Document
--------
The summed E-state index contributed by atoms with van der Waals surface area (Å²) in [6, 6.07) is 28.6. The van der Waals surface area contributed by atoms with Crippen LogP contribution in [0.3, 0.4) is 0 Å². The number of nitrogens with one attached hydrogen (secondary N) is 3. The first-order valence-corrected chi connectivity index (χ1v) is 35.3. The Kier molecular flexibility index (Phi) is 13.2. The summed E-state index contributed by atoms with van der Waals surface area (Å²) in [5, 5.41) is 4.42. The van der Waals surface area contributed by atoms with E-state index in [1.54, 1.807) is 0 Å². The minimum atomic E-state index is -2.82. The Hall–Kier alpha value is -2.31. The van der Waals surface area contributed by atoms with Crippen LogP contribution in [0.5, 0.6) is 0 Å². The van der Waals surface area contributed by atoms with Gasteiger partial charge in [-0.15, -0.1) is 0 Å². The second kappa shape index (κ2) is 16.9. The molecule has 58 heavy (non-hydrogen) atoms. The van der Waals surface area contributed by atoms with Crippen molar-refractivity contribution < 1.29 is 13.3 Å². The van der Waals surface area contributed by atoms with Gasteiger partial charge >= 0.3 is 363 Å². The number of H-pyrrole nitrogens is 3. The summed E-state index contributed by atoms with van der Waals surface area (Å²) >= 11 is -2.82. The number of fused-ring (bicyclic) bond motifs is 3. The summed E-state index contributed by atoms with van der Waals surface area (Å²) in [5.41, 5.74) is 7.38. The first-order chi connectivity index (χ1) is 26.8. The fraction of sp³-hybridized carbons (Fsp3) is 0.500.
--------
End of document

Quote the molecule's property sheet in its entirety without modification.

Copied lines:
The summed E-state index contributed by atoms with van der Waals surface area (Å²) in [6, 6.07) is 28.6. The van der Waals surface area contributed by atoms with Crippen LogP contribution in [0.3, 0.4) is 0 Å². The number of nitrogens with one attached hydrogen (secondary N) is 3. The first-order valence-corrected chi connectivity index (χ1v) is 35.3. The Kier molecular flexibility index (Phi) is 13.2. The summed E-state index contributed by atoms with van der Waals surface area (Å²) in [5, 5.41) is 4.42. The van der Waals surface area contributed by atoms with E-state index in [1.54, 1.807) is 0 Å². The minimum atomic E-state index is -2.82. The Hall–Kier alpha value is -2.31. The van der Waals surface area contributed by atoms with Crippen LogP contribution in [0.5, 0.6) is 0 Å². The van der Waals surface area contributed by atoms with Gasteiger partial charge in [-0.15, -0.1) is 0 Å². The second kappa shape index (κ2) is 16.9. The molecule has 58 heavy (non-hydrogen) atoms. The van der Waals surface area contributed by atoms with Crippen molar-refractivity contribution < 1.29 is 13.3 Å². The van der Waals surface area contributed by atoms with Gasteiger partial charge >= 0.3 is 363 Å². The number of H-pyrrole nitrogens is 3. The summed E-state index contributed by atoms with van der Waals surface area (Å²) >= 11 is -2.82. The number of fused-ring (bicyclic) bond motifs is 3. The summed E-state index contributed by atoms with van der Waals surface area (Å²) in [5.41, 5.74) is 7.38. The first-order chi connectivity index (χ1) is 26.8. The fraction of sp³-hybridized carbons (Fsp3) is 0.500.